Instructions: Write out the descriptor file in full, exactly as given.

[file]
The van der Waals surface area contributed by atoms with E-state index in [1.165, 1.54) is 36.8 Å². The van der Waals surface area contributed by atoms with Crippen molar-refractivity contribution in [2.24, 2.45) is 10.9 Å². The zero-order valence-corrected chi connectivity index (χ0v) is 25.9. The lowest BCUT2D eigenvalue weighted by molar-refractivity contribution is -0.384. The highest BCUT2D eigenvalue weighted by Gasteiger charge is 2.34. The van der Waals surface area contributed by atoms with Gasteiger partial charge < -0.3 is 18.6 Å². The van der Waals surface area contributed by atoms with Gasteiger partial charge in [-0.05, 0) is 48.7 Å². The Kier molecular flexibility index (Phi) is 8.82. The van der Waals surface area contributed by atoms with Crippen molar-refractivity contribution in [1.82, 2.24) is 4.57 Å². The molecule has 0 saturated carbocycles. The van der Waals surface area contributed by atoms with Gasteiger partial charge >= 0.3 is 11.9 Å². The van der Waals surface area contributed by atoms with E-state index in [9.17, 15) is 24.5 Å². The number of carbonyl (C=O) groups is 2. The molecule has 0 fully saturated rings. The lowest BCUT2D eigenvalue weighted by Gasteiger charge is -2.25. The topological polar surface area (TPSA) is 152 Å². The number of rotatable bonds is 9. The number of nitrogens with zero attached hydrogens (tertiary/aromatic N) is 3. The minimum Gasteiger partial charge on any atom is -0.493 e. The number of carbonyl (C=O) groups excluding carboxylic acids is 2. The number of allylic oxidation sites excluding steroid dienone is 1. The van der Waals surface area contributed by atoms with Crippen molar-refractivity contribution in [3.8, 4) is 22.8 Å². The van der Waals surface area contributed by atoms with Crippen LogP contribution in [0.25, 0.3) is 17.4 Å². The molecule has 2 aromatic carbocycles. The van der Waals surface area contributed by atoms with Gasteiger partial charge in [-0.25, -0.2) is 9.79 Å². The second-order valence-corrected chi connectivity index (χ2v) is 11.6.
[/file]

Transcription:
The van der Waals surface area contributed by atoms with E-state index in [1.165, 1.54) is 36.8 Å². The van der Waals surface area contributed by atoms with Crippen molar-refractivity contribution in [2.24, 2.45) is 10.9 Å². The zero-order valence-corrected chi connectivity index (χ0v) is 25.9. The lowest BCUT2D eigenvalue weighted by molar-refractivity contribution is -0.384. The highest BCUT2D eigenvalue weighted by Gasteiger charge is 2.34. The van der Waals surface area contributed by atoms with Gasteiger partial charge < -0.3 is 18.6 Å². The van der Waals surface area contributed by atoms with Gasteiger partial charge in [-0.05, 0) is 48.7 Å². The Kier molecular flexibility index (Phi) is 8.82. The van der Waals surface area contributed by atoms with Crippen molar-refractivity contribution in [1.82, 2.24) is 4.57 Å². The molecule has 0 saturated carbocycles. The van der Waals surface area contributed by atoms with Gasteiger partial charge >= 0.3 is 11.9 Å². The van der Waals surface area contributed by atoms with E-state index in [9.17, 15) is 24.5 Å². The number of carbonyl (C=O) groups is 2. The molecule has 0 fully saturated rings. The lowest BCUT2D eigenvalue weighted by Gasteiger charge is -2.25. The topological polar surface area (TPSA) is 152 Å². The number of rotatable bonds is 9. The number of nitrogens with zero attached hydrogens (tertiary/aromatic N) is 3. The minimum Gasteiger partial charge on any atom is -0.493 e. The number of carbonyl (C=O) groups excluding carboxylic acids is 2. The number of allylic oxidation sites excluding steroid dienone is 1. The van der Waals surface area contributed by atoms with Crippen molar-refractivity contribution in [3.8, 4) is 22.8 Å². The van der Waals surface area contributed by atoms with Crippen LogP contribution in [0.25, 0.3) is 17.4 Å². The molecule has 2 aromatic carbocycles. The van der Waals surface area contributed by atoms with Gasteiger partial charge in [-0.25, -0.2) is 9.79 Å². The second-order valence-corrected chi connectivity index (χ2v) is 11.6.